When you think about it, the uterus is a pretty amazing organ. It starts off at 7.6 x 4.5 cm in diameter, roughly the size of an orange. However, when it gets pumped up with the hormones that increase during pregnancy, tissue growth is stimulated. The muscle and elastic tissue build up, along with blood vessels and nerve endings.
By the time your baby is ready to leave your body, it is about 500 to 1,000 times its original size and could weigh up to 20 times more. This is roughly the size of a really big watermelon. Of course, this also depends on how big your baby is and whether you’re carrying multiple babies in your womb. Even more amazing, it shrinks back to its pre-pregnancy size soon after you deliver.
10 You Become More Flexible
Pushing all that baby out of your body is not going to be easy. Normally, our bodies would not be able to handle all that pressure. However, a hormone released during pregnancy called relaxin can make your joints and cartilage more flexible. This allows your pelvis to expand wide enough to allow the largest part of your baby, the head, to pass through.
9 Your Baby’s Head is Flexible
It’s just not enough that your pelvis is going to expand to accommodate your baby’s head. Your baby’s head also compresses a little bit during labor. This is because at this point, the skull is still composed of separate bones with flexible sutures. This allows them to overlap, allowing easy passage through the birth canal.
8 There’s More Blood to Go Around
Because you’re going to need extra blood to deliver nutrients to your baby, you’re going to need more of it to help things go around. On average, a pregnant mother’s blood volume increases just shy of 50% its usual volume by the third trimester.
7 Itchiness is a Sign You’re Growing
Expectant mothers commonly experience itching, particularly around their tummy and breasts. This can also happen to other parts of the body as well. You’re beginning to accommodate more fluid in your body. Of course, your tummy is also growing because of your growing baby. And your breasts are preparing to produce milk. It stretches your skin in a pretty short period of time. All that itching is just a symptom of this stretching. If it’s really bothersome, however, you may want to consult a doctor just in case there’s another cause.
6 Your Pregnancy Affects Your Partner
Studies show that expectant fathers may also experience hormonal changes when their partner is pregnant. One study showed that when men become dads, their levels of testosterone go down. It wasn’t a huge drop and it’s not clear what mechanism causes this. Scientists speculate, however, that this may function to make fathers more protective of their young.
5 It Can Get Pretty Intense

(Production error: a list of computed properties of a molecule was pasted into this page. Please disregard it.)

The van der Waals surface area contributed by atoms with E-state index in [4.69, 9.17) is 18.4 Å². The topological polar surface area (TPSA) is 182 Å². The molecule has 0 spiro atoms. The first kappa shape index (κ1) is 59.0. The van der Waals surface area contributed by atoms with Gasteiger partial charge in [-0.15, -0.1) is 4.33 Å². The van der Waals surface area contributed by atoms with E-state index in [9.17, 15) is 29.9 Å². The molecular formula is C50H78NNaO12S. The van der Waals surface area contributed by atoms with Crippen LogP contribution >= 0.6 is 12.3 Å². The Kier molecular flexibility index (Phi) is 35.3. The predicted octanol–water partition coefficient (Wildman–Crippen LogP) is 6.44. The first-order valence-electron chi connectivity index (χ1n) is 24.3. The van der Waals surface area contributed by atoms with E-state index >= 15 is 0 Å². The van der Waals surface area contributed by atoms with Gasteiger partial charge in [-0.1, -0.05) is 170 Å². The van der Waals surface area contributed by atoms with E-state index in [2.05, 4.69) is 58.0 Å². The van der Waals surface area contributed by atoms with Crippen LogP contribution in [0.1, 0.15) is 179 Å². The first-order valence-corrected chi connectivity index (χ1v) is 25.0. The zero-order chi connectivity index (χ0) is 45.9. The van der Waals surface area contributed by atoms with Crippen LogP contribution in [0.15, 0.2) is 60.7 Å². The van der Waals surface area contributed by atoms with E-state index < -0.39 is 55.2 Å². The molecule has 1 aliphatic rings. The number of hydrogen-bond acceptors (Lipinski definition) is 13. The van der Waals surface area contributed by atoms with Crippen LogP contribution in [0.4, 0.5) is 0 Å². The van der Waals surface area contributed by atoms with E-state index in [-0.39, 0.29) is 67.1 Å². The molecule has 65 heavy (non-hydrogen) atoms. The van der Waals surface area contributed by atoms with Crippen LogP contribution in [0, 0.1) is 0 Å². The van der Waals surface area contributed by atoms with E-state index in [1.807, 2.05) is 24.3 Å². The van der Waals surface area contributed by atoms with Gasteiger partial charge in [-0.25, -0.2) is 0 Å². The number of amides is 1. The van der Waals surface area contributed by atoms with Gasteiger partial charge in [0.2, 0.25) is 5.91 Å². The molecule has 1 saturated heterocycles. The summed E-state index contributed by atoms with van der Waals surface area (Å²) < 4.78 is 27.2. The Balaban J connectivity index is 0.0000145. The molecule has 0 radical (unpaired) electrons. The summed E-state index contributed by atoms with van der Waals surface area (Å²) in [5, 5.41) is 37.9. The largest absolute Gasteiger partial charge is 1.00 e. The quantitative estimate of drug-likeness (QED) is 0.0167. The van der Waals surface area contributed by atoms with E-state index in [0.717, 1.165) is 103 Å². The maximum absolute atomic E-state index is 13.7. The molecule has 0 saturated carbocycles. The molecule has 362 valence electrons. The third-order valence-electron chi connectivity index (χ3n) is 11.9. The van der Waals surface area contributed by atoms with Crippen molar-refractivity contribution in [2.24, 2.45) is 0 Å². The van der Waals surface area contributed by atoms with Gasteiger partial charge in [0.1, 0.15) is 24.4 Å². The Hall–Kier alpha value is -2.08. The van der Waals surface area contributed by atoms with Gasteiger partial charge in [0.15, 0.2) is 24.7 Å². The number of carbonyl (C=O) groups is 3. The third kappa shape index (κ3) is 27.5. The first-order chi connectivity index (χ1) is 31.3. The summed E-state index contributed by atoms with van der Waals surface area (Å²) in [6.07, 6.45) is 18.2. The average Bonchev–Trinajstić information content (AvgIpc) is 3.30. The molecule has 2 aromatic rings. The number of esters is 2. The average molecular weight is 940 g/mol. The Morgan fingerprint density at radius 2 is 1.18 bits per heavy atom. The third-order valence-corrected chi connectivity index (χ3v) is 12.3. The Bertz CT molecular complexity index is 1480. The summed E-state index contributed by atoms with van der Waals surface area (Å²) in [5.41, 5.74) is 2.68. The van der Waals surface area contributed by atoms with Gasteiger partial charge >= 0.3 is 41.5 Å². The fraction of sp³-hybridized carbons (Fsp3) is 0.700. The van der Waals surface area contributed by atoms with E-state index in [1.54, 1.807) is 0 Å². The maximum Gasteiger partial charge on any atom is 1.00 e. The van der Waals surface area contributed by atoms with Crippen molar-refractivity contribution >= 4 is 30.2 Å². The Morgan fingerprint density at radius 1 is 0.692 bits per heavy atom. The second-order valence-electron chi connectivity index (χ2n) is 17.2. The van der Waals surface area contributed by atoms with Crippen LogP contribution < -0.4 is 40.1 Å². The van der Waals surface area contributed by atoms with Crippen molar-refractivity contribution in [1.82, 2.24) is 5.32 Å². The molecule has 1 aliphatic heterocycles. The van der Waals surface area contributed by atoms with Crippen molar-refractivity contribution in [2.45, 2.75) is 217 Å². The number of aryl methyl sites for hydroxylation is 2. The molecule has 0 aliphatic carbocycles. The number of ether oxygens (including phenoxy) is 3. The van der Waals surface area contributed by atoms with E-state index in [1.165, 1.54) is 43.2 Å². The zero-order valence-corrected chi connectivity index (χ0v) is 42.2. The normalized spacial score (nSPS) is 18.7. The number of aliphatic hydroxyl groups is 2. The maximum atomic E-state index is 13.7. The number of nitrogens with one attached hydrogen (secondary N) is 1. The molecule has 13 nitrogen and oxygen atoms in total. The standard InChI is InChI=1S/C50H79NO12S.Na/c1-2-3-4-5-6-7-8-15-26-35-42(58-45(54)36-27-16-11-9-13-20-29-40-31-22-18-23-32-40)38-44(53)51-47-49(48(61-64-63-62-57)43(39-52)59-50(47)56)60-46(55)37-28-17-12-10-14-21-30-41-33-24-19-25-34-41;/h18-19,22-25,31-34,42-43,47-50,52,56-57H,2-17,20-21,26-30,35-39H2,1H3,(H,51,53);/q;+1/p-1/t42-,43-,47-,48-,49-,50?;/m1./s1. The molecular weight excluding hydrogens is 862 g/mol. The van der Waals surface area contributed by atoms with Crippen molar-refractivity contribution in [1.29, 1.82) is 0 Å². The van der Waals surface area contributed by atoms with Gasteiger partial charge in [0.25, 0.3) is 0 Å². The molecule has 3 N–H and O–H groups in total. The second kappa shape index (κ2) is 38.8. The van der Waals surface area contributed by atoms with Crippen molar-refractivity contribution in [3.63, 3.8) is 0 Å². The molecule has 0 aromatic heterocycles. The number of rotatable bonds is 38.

Some fathers begin to experience something called couvade syndrome, which is also known as a sympathetic pregnancy. This usually consists of weight gain and morning sickness. In extreme cases, however, they can also experience labor pain and postpartum depression. Again, scientists aren’t quite sure why this happens. It may be in response to the mother’s hormones, or it may be a psychological reaction to pregnancy.
4 You Get Gorgeous Hair and Nails
Estrogen slows down the growth rate of your cells. This results in less hair fall, with the added effect of having shinier locks and harder nails. Enjoy it while it lasts, however, as they will probably go back to your pre-pregnancy state after you give birth.
3 The Fetus Can Hear You at Four Months
Many mothers swear that playing music while their baby is in their tummy makes their kids smarter. While there aren’t exactly studies to support that, it’s good to know that at four months, your baby’s ears and brain will have developed enough that they can hear you! The first thing they’re probably going to hear is your heartbeat. They may also begin to hear muffled versions of outside sounds, so feel free to talk and play some music. At six months, they begin to turn their heads towards noises.
2 Your Baby May Dream at Seven Months
Scientists who study the brain activity of fetuses have discovered that babies begin to have REM sleep at around this time. REM or Rapid Eye Movement Sleep is the stage of sleep in which we have dreams. Makes you wonder what dreams they have!
1 The Mother and Child Bond Is Strong
Arguably the most interesting study on pregnancy that has come out in the past decade is one that found cells of children living in their mother’s bodies even well after they’re born. This was discovered by accident some years ago when researchers found male cells lingering in women’s bodies. More interestingly, these cells were far less common in the brains of women who had Alzheimer’s disease and breast cancer.
No one is sure why this is so, but scientists think fetal cells may have a protective effect on their mothers. Now that’s a link that’s amazing as well as heartwarming!